Woke AI and stuff from the Sydney Herald

Written by Michael E Dehn

Founder and CEO of Metro Pulse a continually running enterprise since May 1980.

March 1, 2024

March 1, 2024
TechnologyTim Biggs
 
Happy Friday! This week saw problems with Google’s latest AI features, a closing of the door on Apple’s electric car ambitions, and the release of an honestly very good two-screened laptop.
Google came under fire last week when its Gemini generative AI was shown to produce historically inaccurate images. Mostly circulated on X by conservative figures and pundits (including owner Elon Musk), the results included showing Native American founding fathers, and “Nazis” which were Asian women and black men in German uniforms. Many of the pundits tried to claim Google had intentionally made a “woke” chatbot. So what’s really going on here?
Generative AI has a history of reinforcing the biases inherent in material it’s trained on, for example showing only white men if you ask for images of “a doctor”. Google has rightly tried to correct this (which to be fair is an example of something Musk has deemed “woke” before), with unintentional consequences when it comes to specific historical requests. This week Google paused Gemini’s ability to generate images while it works on the problem. But how big a problem is it?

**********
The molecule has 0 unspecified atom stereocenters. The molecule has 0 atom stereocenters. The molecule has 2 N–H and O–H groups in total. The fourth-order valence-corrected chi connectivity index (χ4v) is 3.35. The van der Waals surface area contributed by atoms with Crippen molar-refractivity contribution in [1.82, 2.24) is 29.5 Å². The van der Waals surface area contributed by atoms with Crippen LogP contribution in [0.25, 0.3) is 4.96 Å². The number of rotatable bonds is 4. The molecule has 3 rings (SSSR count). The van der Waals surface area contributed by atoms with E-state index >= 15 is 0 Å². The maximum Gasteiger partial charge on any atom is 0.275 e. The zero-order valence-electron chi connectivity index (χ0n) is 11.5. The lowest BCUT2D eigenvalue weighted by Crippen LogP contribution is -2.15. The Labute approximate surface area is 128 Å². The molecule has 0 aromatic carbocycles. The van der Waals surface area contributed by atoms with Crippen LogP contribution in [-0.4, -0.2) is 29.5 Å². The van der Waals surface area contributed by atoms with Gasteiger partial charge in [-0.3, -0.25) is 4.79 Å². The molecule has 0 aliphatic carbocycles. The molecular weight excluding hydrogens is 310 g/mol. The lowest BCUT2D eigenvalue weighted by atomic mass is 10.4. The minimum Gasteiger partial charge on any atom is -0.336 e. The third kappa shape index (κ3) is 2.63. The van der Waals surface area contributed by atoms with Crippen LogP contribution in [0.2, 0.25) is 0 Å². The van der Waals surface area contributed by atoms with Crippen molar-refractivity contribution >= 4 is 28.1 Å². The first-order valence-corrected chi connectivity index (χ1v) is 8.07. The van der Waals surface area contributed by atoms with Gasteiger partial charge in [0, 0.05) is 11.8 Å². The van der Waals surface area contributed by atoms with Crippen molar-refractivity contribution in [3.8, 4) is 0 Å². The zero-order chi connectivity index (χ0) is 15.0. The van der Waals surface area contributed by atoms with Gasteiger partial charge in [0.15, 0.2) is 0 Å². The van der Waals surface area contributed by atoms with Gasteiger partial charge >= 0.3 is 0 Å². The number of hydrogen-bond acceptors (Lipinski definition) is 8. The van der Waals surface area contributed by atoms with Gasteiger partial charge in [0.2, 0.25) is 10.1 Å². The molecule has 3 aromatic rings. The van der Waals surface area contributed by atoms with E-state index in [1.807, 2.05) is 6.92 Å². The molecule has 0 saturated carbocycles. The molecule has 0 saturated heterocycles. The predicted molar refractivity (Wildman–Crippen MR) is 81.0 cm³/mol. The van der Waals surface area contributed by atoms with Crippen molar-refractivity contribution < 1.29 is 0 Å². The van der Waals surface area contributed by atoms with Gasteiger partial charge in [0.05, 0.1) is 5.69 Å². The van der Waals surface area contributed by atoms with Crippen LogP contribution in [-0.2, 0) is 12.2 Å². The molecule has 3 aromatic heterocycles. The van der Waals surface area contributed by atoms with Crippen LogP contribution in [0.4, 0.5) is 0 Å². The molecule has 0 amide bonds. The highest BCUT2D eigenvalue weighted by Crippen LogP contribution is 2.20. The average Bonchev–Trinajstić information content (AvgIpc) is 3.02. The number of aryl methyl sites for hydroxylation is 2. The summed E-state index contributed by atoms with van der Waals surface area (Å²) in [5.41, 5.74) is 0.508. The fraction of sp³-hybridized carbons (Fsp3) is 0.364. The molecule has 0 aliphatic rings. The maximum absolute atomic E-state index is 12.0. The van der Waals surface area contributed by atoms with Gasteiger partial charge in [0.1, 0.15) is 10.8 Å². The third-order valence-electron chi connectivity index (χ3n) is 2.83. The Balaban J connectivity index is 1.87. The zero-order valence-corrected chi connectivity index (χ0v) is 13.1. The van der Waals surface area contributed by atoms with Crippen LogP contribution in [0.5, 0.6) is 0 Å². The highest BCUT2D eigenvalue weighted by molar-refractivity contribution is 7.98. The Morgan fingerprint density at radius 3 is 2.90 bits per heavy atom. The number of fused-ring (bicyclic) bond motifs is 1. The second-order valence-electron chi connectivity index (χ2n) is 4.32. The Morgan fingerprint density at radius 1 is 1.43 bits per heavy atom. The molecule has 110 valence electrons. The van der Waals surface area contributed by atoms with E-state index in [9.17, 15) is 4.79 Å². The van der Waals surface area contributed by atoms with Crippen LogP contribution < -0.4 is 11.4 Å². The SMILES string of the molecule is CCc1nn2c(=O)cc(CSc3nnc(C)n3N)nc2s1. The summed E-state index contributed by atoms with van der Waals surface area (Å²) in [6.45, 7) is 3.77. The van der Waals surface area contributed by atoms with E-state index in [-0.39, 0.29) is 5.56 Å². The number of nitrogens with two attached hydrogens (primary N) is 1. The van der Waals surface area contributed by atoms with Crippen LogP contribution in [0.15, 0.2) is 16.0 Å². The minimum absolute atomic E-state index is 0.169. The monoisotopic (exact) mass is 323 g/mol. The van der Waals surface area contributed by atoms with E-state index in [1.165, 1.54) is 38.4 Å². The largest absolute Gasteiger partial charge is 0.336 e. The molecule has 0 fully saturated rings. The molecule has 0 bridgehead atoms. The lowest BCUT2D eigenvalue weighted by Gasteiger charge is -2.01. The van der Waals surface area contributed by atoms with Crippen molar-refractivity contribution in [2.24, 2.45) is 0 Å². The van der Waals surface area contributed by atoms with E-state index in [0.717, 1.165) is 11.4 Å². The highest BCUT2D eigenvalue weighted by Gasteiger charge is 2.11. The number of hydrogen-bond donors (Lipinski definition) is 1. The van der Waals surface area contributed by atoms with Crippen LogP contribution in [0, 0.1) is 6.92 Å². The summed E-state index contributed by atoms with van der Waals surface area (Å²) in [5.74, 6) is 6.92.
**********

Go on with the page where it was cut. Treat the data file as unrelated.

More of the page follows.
I’d argue it’s not necessarily a bad thing for AI to produce inaccuracies, because I do not want AI image generation to be the thing we turn to when we want to see historically accurate images. If you use a service such as Google to find images of German soldiers from the 1920s, it should return verified information, not AI-generated assumptions. Changing the algorithm so the mistakes are harder to spot may make the product less controversial, but it will not fix the fundamental problem.
 What to watch for
After 10 years Apple has reportedly ditched its plans to launch an electric car, apparently to the surprise of the 2000 people working on it. Bloomberg cites internal messages and sources indicating the decision was communicated to staff this week, with most of the workers on Titan being shifted over to generative AI projects. First confirmed publicly in 2017, Titan has been a Damocles sword over other American EV companies for years, but the opportunity has clearly passed.
Adobe has revealed a prototype generative AI tool that can create music tracks given a text prompt, and will allow users to edit it without needing specialised software. Though details are scarce, the company said you could start with a prompt like “happy dance” or “sad jazz”, and adjust tempos, instruments and loops from there. Just like artists who used to make a living from quick and cheap visual logos, people making hits and stings for podcast transitions may soon be out of a job.
And finally in depressing AI news, a team within Google DeepMind has shown off a new model called Genie that can take a prompt and generate a playable 2D platform video game. A brief video shows the games look like garbage and likely feel awful to play, not unlike a lot of the low-cost platformers already flooding digital stores, but given how much more complicated games are than images or videos this is still a remarkable — and slightly worrying — development.
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